Newspaper article The Florida Times Union

JTA Demonstrates Driverless Vehicles to Replace Skyway; Board Approves the Development Phase of New Vehicles for Transit

Newspaper article The Florida Times Union

JTA Demonstrates Driverless Vehicles to Replace Skyway; Board Approves the Development Phase of New Vehicles for Transit

Article excerpt

Byline: Amanda Williamson

Jacksonville residents and officials boarded a driverless vehicle Wednesday to experience what likely will be the future of transit here.

The rounded red-and-black vehicle navigated its way seamlessly through the parking lot across from Intuition Ale Works on East Bay Street. It slipped past a concrete pole without bumping the obstacle - and when a reporter accidentally stepped in front of the oncoming vehicle, it stopped.

All without a driver, without rails and without a guide.

Jacksonville Transportation Authority executives are turning to driverless vehicles to replace the aging and limited Skyway rail system, and worked with a vendor to offer a demonstration for those interested. The Easy Mile EZ10 allowed approximately 100 potential customers to see, touch and ride a vehicle utilizing next generation autonomous technology.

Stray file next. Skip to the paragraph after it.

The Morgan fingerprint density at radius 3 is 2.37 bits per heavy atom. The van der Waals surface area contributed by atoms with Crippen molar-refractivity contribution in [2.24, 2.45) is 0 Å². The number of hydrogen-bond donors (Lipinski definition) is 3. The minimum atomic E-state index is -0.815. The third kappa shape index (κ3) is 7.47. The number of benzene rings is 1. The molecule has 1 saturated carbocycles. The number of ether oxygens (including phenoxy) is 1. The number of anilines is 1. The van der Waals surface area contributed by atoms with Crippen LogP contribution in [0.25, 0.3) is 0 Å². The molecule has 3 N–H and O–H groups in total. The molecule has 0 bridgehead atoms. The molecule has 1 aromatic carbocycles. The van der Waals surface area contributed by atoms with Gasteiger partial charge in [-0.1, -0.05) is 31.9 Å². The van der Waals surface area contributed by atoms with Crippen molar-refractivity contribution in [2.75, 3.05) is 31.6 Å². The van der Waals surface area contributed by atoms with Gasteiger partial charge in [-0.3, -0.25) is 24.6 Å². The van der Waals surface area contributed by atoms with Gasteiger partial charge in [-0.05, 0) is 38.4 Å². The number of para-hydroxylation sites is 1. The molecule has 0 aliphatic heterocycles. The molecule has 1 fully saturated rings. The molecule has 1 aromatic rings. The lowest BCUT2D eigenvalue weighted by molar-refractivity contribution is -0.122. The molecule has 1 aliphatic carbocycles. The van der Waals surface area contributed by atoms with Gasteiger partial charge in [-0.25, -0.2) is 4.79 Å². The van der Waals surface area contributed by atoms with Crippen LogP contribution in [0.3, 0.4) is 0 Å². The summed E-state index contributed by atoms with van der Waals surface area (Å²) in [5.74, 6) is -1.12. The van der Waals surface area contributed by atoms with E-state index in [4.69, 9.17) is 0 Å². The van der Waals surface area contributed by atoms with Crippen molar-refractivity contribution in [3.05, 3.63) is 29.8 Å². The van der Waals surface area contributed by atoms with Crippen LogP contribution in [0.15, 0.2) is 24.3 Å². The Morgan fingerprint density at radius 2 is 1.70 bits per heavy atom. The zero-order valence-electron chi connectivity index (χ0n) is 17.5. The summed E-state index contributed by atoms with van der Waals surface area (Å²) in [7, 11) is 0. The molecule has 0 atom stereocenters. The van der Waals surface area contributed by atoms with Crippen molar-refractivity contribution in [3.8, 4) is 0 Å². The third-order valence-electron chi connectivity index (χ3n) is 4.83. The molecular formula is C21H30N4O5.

What these residents seemed to care about most, however, wasn't the new technology, but the reliability of the system. They wanted to know could it get them from where they are, to where they want to be - and a lot of times, they said, that isn't on the current Skyway route.

"The opportunity to perhaps expand the mass transportation here in Jacksonville," Lamar Campbell said when asked what drew him to the demonstration. "The Skyway doesn't go to many places. It's very expensive to maintain, and expansion is a tremendous burden on taxpayers."

Though she's never been in an autonomous vehicle before, Jennifer Kennedy, a traffic engineer in Jacksonville, believes the smaller vehicle will allow more versatility and allow JTA to reach further into the city.

She isn't wrong.

Future plans for the Skyway will include removing the guide beam from current infrastructure and creating access points along existing routes. These points will allow the driverless vehicles to leave the elevated pathway and merge onto roadways on dedicated lanes. This way, JTA can expand into areas such as Riverside, Brooklyn and San Marco without constructing additional structures within the communities. …

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